• Fragrance compounds and bitter substances
  • Anthropogenous substances in the form of pesticides originating from cultivation, environmental substances as well as residues and reaction products from refining processes.

Processing-based factors

The concentration of accompanying substances substantially depends on the processing method of the oils. Without addressing the various treatment- and refining procedures of the untreated natural oils3 it can be said that cold-pressed oils contain a broader range of natural substances but also more pollutants and allergenic herbal components while the refining processes considerably reduce or completely remove the above-mentioned substances. This also applies to the sensitive vitamins. During the refining process, however, particularly at high temperatures, glycidol (an epoxy), monochloropropandiol (2-MCPD) and their fatty acid esters can form from the glycerin of the triglycerides.4 Up to the present day no reliable data is available on the causality of allergenic reactions caused by topical application of these compounds.
The most important parameter of herbal oils is the fatty acid occupation (fatty acid pattern) of its triglycerides; in other words, the type and percentage share of the bound fatty acids. They differ from each other by their chain lengths and the number and position of their double bonds. Fatty acids without double bond are called saturated fatty acids; typical representatives are e.g. palmitic acid and stearic acid. Monounsaturated fatty acids with a double bond are oleic acid and palmitoleic acid. Polyunsaturated and essential fatty acids are linoleic acid with two double bonds as well as alpha-linolenic acid and gamma-linolenic acid with three double bonds. Essential in this context means that the acid is vital in physiological respect and only available via external source as for instance via herbal oils.5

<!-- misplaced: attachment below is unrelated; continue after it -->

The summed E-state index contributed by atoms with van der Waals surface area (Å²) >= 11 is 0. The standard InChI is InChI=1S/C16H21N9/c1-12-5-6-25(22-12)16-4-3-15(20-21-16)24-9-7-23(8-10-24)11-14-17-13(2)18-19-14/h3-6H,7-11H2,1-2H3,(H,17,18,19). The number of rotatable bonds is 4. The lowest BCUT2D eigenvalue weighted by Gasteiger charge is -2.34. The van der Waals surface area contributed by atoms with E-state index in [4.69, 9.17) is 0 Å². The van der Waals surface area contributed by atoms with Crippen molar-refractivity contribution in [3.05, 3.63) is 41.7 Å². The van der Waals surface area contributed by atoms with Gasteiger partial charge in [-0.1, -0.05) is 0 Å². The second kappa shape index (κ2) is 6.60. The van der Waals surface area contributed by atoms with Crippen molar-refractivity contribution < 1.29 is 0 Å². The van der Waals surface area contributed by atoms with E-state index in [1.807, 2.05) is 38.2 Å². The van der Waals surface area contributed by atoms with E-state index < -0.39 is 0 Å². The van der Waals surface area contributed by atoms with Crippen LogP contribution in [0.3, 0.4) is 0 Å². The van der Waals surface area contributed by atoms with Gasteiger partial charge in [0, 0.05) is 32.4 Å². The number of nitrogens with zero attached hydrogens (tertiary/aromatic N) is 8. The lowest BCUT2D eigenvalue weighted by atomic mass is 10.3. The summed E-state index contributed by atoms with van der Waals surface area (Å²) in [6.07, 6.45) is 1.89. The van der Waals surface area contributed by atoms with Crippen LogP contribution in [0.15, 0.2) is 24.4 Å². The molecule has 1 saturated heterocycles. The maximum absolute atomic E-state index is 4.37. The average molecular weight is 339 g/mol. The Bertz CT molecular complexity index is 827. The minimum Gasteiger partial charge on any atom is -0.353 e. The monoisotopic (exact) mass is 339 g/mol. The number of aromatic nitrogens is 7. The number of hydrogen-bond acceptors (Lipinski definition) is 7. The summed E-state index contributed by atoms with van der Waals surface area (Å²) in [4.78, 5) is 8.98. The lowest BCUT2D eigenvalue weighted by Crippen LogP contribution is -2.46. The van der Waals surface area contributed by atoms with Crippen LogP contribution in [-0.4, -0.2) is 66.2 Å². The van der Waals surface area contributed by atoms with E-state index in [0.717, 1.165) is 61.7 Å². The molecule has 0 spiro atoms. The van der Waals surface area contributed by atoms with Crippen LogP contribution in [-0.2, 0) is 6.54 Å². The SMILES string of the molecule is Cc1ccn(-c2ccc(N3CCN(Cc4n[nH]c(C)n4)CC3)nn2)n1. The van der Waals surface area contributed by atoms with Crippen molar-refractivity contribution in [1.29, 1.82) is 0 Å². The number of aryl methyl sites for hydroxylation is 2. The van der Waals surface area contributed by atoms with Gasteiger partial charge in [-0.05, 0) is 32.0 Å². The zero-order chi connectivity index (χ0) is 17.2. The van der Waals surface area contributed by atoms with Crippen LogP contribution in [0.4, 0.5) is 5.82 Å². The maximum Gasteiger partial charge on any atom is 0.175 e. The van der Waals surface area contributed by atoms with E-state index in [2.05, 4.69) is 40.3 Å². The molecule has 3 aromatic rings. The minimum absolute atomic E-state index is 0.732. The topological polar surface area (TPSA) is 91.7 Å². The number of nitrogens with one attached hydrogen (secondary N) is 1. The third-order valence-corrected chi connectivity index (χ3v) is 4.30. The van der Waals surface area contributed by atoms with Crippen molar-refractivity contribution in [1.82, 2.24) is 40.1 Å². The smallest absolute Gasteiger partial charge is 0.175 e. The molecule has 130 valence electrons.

Degree of susceptibility to deterioration

The more unsaturated the acid respectively the oil, the more sensitive it is to atmospheric oxygen, radiation and heat. This also applies to the cosmetic use of the oils. Products with evening primrose-, borage-, rose hip-, kiwi- and linseed oil should be applied in the evenings or during days with no radiation exposure. They also are less appropriate for the care of the skin barrier since saturated acids are required for this purpose. Linoleic acid-rich oils which are a ceramide-I-substrate are an exception. Besides saturated acids and cholesterol, ceramides are the most significant components of the skin barrier.
The essential fatty acids of the omega-3 and omega-6 series are, above all, used for specific tasks as for instance the care of reddened, inflamed and atopic skin. Other than with oral intake and the thus related passage through the liver, the essential fatty acids applied on the skin are metabolized through the epidermal 15-lipoxygenase (15-LOX).6 The thus related anti-erythematic effect quickly relieves the pain of minor burns, as for instance caused by „hot stove top" contact, and also impedes blistering. This effect is historically known from zinc oxide-linseed oil-pastes. Today's nanodispersions of linseed- and kiwiseed-oil are easier to apply as they are available in the form of aqueous dispersions. Mosquito bites also can easily be soothed by applying evening primrose nanodispersion and urea. Neurodermitic patients with delta-6-desaturase defect also benefit from topically applied evening primrose oil.